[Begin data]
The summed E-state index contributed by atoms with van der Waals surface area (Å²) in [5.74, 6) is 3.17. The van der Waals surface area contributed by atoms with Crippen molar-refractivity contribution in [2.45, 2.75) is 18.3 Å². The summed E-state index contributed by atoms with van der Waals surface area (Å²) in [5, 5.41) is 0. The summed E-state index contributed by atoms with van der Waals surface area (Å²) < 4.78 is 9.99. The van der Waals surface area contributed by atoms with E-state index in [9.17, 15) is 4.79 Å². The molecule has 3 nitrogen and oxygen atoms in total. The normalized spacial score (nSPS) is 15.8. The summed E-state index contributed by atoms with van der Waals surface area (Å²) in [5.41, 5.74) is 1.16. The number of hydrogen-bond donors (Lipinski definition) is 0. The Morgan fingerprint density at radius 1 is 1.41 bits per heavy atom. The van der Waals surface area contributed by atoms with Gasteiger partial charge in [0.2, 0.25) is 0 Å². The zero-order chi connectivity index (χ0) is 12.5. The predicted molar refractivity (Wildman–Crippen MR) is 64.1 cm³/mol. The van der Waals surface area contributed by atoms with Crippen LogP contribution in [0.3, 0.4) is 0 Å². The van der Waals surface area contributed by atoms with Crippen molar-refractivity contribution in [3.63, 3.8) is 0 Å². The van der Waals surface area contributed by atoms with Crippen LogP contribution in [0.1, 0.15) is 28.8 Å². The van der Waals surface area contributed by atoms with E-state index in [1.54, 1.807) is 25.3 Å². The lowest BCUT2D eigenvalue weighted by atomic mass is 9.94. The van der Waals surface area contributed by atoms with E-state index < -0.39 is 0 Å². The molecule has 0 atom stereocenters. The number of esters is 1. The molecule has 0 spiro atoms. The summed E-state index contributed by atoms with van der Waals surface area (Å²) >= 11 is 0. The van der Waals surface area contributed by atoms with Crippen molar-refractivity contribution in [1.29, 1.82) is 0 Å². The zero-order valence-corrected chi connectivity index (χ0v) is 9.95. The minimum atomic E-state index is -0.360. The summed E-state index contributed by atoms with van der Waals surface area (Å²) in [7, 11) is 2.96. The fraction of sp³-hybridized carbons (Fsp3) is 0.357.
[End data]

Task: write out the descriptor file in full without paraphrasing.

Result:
The summed E-state index contributed by atoms with van der Waals surface area (Å²) in [5.74, 6) is 3.17. The van der Waals surface area contributed by atoms with Crippen molar-refractivity contribution in [2.45, 2.75) is 18.3 Å². The summed E-state index contributed by atoms with van der Waals surface area (Å²) in [5, 5.41) is 0. The summed E-state index contributed by atoms with van der Waals surface area (Å²) < 4.78 is 9.99. The van der Waals surface area contributed by atoms with E-state index in [9.17, 15) is 4.79 Å². The molecule has 3 nitrogen and oxygen atoms in total. The normalized spacial score (nSPS) is 15.8. The summed E-state index contributed by atoms with van der Waals surface area (Å²) in [5.41, 5.74) is 1.16. The number of hydrogen-bond donors (Lipinski definition) is 0. The Morgan fingerprint density at radius 1 is 1.41 bits per heavy atom. The van der Waals surface area contributed by atoms with Gasteiger partial charge in [0.2, 0.25) is 0 Å². The zero-order chi connectivity index (χ0) is 12.5. The predicted molar refractivity (Wildman–Crippen MR) is 64.1 cm³/mol. The van der Waals surface area contributed by atoms with Crippen LogP contribution in [0.3, 0.4) is 0 Å². The van der Waals surface area contributed by atoms with Crippen molar-refractivity contribution in [3.63, 3.8) is 0 Å². The van der Waals surface area contributed by atoms with Crippen LogP contribution in [0.1, 0.15) is 28.8 Å². The van der Waals surface area contributed by atoms with E-state index in [1.54, 1.807) is 25.3 Å². The lowest BCUT2D eigenvalue weighted by atomic mass is 9.94. The van der Waals surface area contributed by atoms with E-state index < -0.39 is 0 Å². The molecule has 0 atom stereocenters. The number of esters is 1. The molecule has 0 spiro atoms. The summed E-state index contributed by atoms with van der Waals surface area (Å²) >= 11 is 0. The van der Waals surface area contributed by atoms with Crippen molar-refractivity contribution in [1.29, 1.82) is 0 Å². The zero-order valence-corrected chi connectivity index (χ0v) is 9.95. The minimum atomic E-state index is -0.360. The summed E-state index contributed by atoms with van der Waals surface area (Å²) in [7, 11) is 2.96. The fraction of sp³-hybridized carbons (Fsp3) is 0.357.